Inventor of downtown Ann Arbor's new 'Whirlydoodles' is looking to go big with next phase
After an initial test run in downtown Ann Arbor, local inventor Tim Jones is hoping to roll out his colorful, spinning Whirlydoodle creations on a grander scale.
Think hundreds. Maybe thousands.
About 20 of the small windmills with changing colored lights were installed on light poles around downtown Ann Arbor and elsewhere back in January.
"We've had a tremendous amount of public response," Jones said. "We feel the project has a lot of scientific interest not only for young people but for adults.
Angela J. Cesere | AnnArbor.com
Joined by Dave Konkle, energy programs director for the Ann Arbor Downtown Development Authority, Jones approached the Ann Arbor Public Art Commission this week.
Konkle said they've talked it over with Aaron Seagraves, the city's public art coordinator, and it doesn't seem likely the city's public art fund could help pay for the next phase.
"We've worked with Aaron and we've tried to understand what are the rules for the commission and the money and everything else and we don't see a way," Konkle said of funding them with city money. "They would have to be, as I understand it, in place for two years."
The trouble with funding Whirlydoodles using public art funds is they aren't all that permanent. According to information submitted to the Art Commission, they have a two-year useful life.
But Jones and Konkle are still seeking the Art Commission's blessing of the idea of mass-producing Whirlydoodles and installing them somewhere prominently. They tossed out the idea of a large installation on the hillside of the landfill at Platt and Ellsworth roads as one option.
The name of the project they're trying to fund is "Visual Wind: A 3D Color Experience." Jones and Konkle submitted formal plans to the commission showing fabrication of 1,000 Whirlydoodles and related materials, including installation, would cost $88,550.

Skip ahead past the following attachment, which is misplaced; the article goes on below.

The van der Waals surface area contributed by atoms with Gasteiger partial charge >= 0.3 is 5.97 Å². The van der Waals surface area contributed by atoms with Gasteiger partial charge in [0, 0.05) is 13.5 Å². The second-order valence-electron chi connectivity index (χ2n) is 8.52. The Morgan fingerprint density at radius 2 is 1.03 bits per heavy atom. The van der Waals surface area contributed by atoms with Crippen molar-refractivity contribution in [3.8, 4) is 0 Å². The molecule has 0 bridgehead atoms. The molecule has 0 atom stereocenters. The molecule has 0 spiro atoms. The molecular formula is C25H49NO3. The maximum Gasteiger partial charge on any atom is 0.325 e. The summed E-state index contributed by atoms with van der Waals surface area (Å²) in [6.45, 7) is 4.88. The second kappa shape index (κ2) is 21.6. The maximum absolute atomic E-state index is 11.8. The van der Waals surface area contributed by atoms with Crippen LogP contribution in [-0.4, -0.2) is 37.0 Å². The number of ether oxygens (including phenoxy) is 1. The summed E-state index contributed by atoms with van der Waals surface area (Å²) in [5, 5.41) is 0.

Konkle said Big George's Home Appliance Mart already has committed $10,000 to the project and he's hopeful the Art Commission could help identify other potential funding sources.
They expect to have support from various groups, including the DDA, Ann Arbor SPARK, the Ann Arbor Convention and Visitors Bureau and others.
There wasn't a decision on the Whirlydoodle project this week, but Seagraves said the Art Commission will consider an endorsement of the large installation as a public art project.
"The project is a short-term installation, so it is not likely to be a fundable project using the Art in Public Places funds," he acknowledged.
Jones and Konkle say the immediate appeal of Whirlydoodles is created by their wind speed-dependent color and representation of the rhythm of the normally invisible wind.
"Tim has tinkered over several years to perfect the persistence of vision effect produced by wind-activated mechanisms in the belief that social reaction to a new technology is shaped by emotional appeal and that certain technological representations of environmental processes enhance our experience with nature," the project statement reads.
More recently, Jones has been working to understand the visual effects produced by the sculptural composition of multiple Whirlydoodles.
The project Jones has in mind consists of 1,000 Whirlydoodles installed on a hillside or sloping open area. The windmills would be set in an array across a landscape, with each individual windmill responding to wind speed by producing changes in color and brightness.
Angela J. Cesere | AnnArbor.com
The purpose of the installation is twofold: to create an active artistic landscape where wind currents create movement and lighting and to spark interest in alternative energy.
"It will not only be beautiful but it will be educational," Konkle said. "It would be nationally, as an art project, something that would get noticed. And we've talked with the mayor and the Energy Commission — it would also make Ann Arbor have more wind generators than any other city in the world. It's a fun project and we're just pursuing this silly dream."
Over the period of several weeks in January, and with the blessing of the DDA, about 20 Whirlydoodles were placed randomly on light poles in the downtown area, including a line of six in a row along the south side of Washington Street between Fourth and Main streets.
Right now the largest installation of Whirlydoodles is at the Leslie Science Center where there are 20 of them on a hillside. Those were installed this month for Earth Day.
"And Tim and I continue to look around town at parks, at businesses, wherever they might be welcome," Konkle said, adding: "I think art in public places is the only thing you can kind of call these Whirlydoodles showing up around town and getting people's attention."